Golf Inc - Summer 2012 - (Page 20)
Fore Golf Partners, at no. 13, made the biggest splash over the last 12 months. and regional operators like affiniti, landscapes and o.b. sports have kept a steady growth pace, thanks in part to courses from banks and other troubled properties. By BRUCE BUCKLEy
These days, it’s good to be a management company. Given the ongoing challenges for golf courses in today’s tough economy, more management companies are being called in to turn around troubled operations. Golf Inc.’s annual survey of golf course management companies shows that the top American companies have grown 10 percent since 2008. But the past year was an odd one. EAGLE Golf, No. 8 on last year’s list, restructured and shed 44 courses — mostly properties leased from CNL Lifestyle. Crown Golf in the United Kingdom sold 12 of its public courses, something it had announced it intended to do a few years ago. Japan’s two largest operators, Pacific and Accordia, also dropped a combined 12 courses as they slimmed down in preparation to merge. Altogether, the largest 25 golf management companies lost ground, dropping from 1,653 to 1,642 18-hole equivalent golf courses in the past year. Still, the threshold to be in the top 25 climbed from 16 to 20 courses, as smaller operators — like Affiniti Golf Partners and Landscapes Golf Group — continued to grow. That left some operators from last year’s list off this year’s even though they did not decline — including Kitson & Partners and Honours Golf.
Fore Golf’s big growth
But the biggest story in the past year was the growth of Fore Golf Partners. It made one of the biggest single-year jumps in the history of our list with the addition of 22 courses in May. Fore Golf assumed the leases and management contracts on courses owned by CNL Lifestyle Properties that were previously operated by EAGLE Golf. The deal greatly expanded the Manassas, Va.-based company’s reach
20 Golf Inc. Summer 2012
across the country, adding properties in Arizona, California, Colorado, Illinois, Kansas, Maryland, Minnesota, Ohio and Oklahoma. Fore Golf operates 41 golf courses in 11 states. Under the agreement, Charlie Staples, chairman and CEO of Fore Golf, said the company didn’t significantly rework the contracts on each property. “We’re tr ying to help CNL and EAGLE,” he said. “We’re taking these properties and applying our formula to try to turn these courses around and immediately get them performing better. They are nice courses in great locations.” As part of the agreement, CNL committed to investing approximately $10 million into the courses. CNL and Fore Golf officials would not comment on why the EAGLE contracts were terminated. EAGLE officials could not be reached for comment. However, a source close to the transaction said it was “a good deal for everyone involved.” Fore Golf has gained critical mass quickly since its inception in August 2011. The company’s formation brought together the team of Charlie Staples and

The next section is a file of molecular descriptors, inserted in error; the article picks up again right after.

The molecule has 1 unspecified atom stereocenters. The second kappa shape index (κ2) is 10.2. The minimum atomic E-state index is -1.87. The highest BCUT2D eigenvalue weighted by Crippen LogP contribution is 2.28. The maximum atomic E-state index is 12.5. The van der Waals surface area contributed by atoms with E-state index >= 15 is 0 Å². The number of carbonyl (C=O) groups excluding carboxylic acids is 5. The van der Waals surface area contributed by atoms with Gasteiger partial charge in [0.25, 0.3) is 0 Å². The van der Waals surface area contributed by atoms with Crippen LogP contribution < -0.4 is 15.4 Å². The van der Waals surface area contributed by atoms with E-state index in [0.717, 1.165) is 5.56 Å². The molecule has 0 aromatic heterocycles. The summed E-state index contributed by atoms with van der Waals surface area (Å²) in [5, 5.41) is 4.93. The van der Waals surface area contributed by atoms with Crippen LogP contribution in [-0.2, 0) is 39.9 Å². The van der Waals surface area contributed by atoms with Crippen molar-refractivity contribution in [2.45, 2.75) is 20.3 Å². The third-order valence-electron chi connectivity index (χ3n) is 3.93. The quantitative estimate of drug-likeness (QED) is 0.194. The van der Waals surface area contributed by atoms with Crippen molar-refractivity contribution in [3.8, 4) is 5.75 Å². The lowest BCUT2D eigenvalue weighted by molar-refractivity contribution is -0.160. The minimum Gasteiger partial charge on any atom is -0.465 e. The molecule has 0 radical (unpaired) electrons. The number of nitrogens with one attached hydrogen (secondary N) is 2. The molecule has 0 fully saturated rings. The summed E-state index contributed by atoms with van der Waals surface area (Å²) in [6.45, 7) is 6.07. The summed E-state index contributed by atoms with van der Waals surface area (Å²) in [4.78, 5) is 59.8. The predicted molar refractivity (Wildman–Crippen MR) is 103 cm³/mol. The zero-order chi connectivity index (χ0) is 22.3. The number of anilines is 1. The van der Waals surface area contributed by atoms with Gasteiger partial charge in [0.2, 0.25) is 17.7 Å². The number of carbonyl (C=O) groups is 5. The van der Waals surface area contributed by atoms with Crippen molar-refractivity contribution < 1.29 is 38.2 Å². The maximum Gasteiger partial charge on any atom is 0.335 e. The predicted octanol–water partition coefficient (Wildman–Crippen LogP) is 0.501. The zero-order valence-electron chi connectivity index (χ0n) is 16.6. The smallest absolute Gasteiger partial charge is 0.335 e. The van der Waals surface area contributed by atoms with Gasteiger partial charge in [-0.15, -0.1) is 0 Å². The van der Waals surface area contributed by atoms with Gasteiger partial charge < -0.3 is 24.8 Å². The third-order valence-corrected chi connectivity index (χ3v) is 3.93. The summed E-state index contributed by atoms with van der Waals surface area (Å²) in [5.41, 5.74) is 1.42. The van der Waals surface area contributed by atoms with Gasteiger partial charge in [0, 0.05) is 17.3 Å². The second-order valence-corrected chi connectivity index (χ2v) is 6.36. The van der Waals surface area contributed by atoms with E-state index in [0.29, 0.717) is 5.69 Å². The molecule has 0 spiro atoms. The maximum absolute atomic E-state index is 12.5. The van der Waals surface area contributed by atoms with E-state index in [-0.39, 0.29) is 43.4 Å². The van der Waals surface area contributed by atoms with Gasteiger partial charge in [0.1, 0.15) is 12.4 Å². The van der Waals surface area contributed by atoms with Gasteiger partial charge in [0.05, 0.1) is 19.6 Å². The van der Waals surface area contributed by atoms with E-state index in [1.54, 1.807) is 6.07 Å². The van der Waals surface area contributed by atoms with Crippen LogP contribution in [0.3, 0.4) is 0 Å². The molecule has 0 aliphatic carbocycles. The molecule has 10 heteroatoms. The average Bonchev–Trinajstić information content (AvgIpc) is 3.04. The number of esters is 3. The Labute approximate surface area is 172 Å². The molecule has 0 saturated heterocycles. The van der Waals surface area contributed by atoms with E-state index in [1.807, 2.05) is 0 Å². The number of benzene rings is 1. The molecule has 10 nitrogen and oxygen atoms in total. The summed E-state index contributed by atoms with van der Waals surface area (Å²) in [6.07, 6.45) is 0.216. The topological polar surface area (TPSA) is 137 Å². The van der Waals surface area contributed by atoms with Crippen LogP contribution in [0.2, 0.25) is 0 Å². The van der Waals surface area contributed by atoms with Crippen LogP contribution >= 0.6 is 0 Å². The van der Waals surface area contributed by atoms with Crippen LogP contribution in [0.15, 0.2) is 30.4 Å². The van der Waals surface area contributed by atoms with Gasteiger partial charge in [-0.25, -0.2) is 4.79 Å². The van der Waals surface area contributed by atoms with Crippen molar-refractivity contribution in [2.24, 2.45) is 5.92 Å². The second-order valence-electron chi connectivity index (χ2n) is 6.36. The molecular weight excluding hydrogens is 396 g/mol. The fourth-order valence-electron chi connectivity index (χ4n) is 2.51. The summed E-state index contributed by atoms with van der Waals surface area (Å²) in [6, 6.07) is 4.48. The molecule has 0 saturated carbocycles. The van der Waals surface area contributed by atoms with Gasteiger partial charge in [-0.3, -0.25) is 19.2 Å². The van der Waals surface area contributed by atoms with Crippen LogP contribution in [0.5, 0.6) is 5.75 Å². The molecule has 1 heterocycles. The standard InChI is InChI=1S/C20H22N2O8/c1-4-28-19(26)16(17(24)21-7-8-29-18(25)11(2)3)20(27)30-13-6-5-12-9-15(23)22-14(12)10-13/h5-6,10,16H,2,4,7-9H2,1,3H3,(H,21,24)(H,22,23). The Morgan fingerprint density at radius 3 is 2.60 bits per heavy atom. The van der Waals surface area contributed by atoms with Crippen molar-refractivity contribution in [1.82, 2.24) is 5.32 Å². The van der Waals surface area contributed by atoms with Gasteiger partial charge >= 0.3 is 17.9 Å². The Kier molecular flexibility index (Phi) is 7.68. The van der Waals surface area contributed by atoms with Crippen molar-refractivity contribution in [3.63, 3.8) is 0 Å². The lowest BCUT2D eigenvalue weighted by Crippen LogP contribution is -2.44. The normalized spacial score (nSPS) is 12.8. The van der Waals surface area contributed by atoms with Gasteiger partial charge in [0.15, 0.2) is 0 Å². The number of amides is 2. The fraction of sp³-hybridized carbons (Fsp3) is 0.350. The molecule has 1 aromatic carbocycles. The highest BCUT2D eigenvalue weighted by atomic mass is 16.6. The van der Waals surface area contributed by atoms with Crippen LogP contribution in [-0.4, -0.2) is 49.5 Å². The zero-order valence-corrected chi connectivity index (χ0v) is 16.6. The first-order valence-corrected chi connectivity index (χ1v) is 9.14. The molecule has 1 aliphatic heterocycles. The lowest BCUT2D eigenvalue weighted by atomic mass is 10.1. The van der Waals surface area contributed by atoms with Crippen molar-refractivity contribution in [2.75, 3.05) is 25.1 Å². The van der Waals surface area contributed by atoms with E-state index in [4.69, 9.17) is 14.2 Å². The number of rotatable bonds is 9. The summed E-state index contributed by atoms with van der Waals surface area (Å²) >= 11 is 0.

Mike Miraglia with former ClubCorp executive Tom Bennison. Staples and Miraglia have worked together for more than two decades, buying and selling dozens of golf courses. Bennison served as senior vice president of business development at ClubCorp for 17 years before leaving in 2010. Prior to the formation of Fore Golf, Staples and Miraglia owned 13 courses, primarily in Florida and the mid-Atlantic. Since then, the company has added 28 courses, almost entirely through deals with CNL. Bennison said the partners see a unique opportunity to pick up golf courses in today’s troubled market. “This is the most opportunistic time any of the three of us have seen,” he said. From the start, the company’s focus has been acquisitions. To fuel potential growth, Fore Golf is backed by a group of investors, including businessmen John Pigott and Bruce Leadbetter; Harold (Hank) Handlesman, counsel to the Pritzker family of Chicago for 35 years; and Christopher Bancroft, a former director of Dow Jones & Company.
IllustratIons by sIdney Marra
Table of Contents for the Digital Edition of Golf Inc - Summer 2012
Golf Inc - Summer 2012
Table of Contents
Hiring Right: The First Step Toward Great Customer Service
New EPA Regulations Will Increase Turf Equipment Costs
Britain’s Greenkeepers Association Makes Operational Improvements, CEO Says
What the Future of Golf Could Look Like
Textron Financial, Capmark Put Golf Portfolios Up for Sale
With Commercial Real Estate Confidences Up, Is Golf Close Behind?
The Evolution of Donald Trump
Tasmania’s Coming of Age
Largest Management Companies
Renovation of the Year
Bald Head’s Logistical Challenge
The State of Technology in the Golf Industry
Britney Spears as Golf Spokesperson?
Golf Inc - Summer 2012